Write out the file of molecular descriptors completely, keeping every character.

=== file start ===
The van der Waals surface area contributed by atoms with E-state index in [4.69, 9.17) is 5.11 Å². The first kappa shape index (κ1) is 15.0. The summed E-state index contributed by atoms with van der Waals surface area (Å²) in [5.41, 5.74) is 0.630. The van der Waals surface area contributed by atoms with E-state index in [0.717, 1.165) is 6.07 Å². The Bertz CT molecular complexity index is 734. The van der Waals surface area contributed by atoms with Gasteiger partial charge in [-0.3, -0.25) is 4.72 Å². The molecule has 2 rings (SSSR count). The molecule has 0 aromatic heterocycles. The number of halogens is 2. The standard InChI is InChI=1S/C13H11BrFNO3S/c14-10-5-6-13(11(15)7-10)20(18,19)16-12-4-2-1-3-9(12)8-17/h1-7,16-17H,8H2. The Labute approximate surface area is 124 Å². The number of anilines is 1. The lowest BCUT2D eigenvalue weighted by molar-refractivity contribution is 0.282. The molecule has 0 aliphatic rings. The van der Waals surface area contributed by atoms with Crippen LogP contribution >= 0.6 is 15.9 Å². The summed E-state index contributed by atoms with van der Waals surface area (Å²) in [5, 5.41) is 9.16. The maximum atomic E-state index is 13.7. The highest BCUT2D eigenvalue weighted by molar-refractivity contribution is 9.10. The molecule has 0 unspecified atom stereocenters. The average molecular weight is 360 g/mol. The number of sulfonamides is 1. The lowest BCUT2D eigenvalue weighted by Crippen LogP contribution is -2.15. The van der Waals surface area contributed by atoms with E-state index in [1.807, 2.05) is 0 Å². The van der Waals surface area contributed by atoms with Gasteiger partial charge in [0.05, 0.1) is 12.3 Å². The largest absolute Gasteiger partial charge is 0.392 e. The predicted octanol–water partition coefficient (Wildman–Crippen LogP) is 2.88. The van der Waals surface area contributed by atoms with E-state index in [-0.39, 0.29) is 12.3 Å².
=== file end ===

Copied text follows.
The van der Waals surface area contributed by atoms with E-state index in [4.69, 9.17) is 5.11 Å². The first kappa shape index (κ1) is 15.0. The summed E-state index contributed by atoms with van der Waals surface area (Å²) in [5.41, 5.74) is 0.630. The van der Waals surface area contributed by atoms with E-state index in [0.717, 1.165) is 6.07 Å². The Bertz CT molecular complexity index is 734. The van der Waals surface area contributed by atoms with Gasteiger partial charge in [-0.3, -0.25) is 4.72 Å². The molecule has 2 rings (SSSR count). The molecule has 0 aromatic heterocycles. The number of halogens is 2. The standard InChI is InChI=1S/C13H11BrFNO3S/c14-10-5-6-13(11(15)7-10)20(18,19)16-12-4-2-1-3-9(12)8-17/h1-7,16-17H,8H2. The Labute approximate surface area is 124 Å². The number of anilines is 1. The lowest BCUT2D eigenvalue weighted by molar-refractivity contribution is 0.282. The molecule has 0 aliphatic rings. The van der Waals surface area contributed by atoms with Crippen LogP contribution >= 0.6 is 15.9 Å². The summed E-state index contributed by atoms with van der Waals surface area (Å²) in [5, 5.41) is 9.16. The maximum atomic E-state index is 13.7. The highest BCUT2D eigenvalue weighted by molar-refractivity contribution is 9.10. The molecule has 0 unspecified atom stereocenters. The average molecular weight is 360 g/mol. The number of sulfonamides is 1. The lowest BCUT2D eigenvalue weighted by Crippen LogP contribution is -2.15. The van der Waals surface area contributed by atoms with E-state index in [1.807, 2.05) is 0 Å². The van der Waals surface area contributed by atoms with Gasteiger partial charge in [0.05, 0.1) is 12.3 Å². The largest absolute Gasteiger partial charge is 0.392 e. The predicted octanol–water partition coefficient (Wildman–Crippen LogP) is 2.88. The van der Waals surface area contributed by atoms with E-state index in [-0.39, 0.29) is 12.3 Å².